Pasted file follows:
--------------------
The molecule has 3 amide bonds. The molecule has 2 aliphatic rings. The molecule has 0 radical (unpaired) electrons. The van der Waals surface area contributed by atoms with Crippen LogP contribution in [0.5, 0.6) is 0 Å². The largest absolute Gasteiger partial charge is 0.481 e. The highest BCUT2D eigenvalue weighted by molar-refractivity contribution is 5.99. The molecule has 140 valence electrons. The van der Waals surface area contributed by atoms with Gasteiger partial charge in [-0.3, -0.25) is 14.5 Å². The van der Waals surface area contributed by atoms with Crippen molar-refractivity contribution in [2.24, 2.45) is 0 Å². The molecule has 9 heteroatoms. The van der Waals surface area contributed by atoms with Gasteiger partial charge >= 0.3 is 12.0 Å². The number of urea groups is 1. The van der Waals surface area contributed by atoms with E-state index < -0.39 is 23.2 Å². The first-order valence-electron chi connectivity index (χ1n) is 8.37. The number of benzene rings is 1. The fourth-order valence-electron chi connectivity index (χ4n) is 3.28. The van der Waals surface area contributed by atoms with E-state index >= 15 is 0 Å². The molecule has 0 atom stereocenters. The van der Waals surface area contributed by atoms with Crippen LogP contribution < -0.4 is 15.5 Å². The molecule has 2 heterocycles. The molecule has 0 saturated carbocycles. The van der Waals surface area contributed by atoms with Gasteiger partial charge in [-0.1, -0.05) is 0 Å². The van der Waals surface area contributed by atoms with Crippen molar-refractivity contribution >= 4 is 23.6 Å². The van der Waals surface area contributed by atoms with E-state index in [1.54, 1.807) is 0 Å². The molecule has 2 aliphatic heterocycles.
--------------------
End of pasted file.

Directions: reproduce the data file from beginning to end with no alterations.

The molecule has 3 amide bonds. The molecule has 2 aliphatic rings. The molecule has 0 radical (unpaired) electrons. The van der Waals surface area contributed by atoms with Crippen LogP contribution in [0.5, 0.6) is 0 Å². The largest absolute Gasteiger partial charge is 0.481 e. The highest BCUT2D eigenvalue weighted by molar-refractivity contribution is 5.99. The molecule has 140 valence electrons. The van der Waals surface area contributed by atoms with Gasteiger partial charge in [-0.3, -0.25) is 14.5 Å². The van der Waals surface area contributed by atoms with Crippen molar-refractivity contribution in [2.24, 2.45) is 0 Å². The molecule has 9 heteroatoms. The van der Waals surface area contributed by atoms with Gasteiger partial charge >= 0.3 is 12.0 Å². The number of urea groups is 1. The van der Waals surface area contributed by atoms with E-state index < -0.39 is 23.2 Å². The first-order valence-electron chi connectivity index (χ1n) is 8.37. The number of benzene rings is 1. The fourth-order valence-electron chi connectivity index (χ4n) is 3.28. The van der Waals surface area contributed by atoms with E-state index >= 15 is 0 Å². The molecule has 0 atom stereocenters. The van der Waals surface area contributed by atoms with Crippen LogP contribution < -0.4 is 15.5 Å². The molecule has 2 heterocycles. The molecule has 0 saturated carbocycles. The van der Waals surface area contributed by atoms with Gasteiger partial charge in [-0.1, -0.05) is 0 Å². The van der Waals surface area contributed by atoms with Crippen molar-refractivity contribution >= 4 is 23.6 Å². The van der Waals surface area contributed by atoms with E-state index in [1.54, 1.807) is 0 Å². The molecule has 2 aliphatic heterocycles.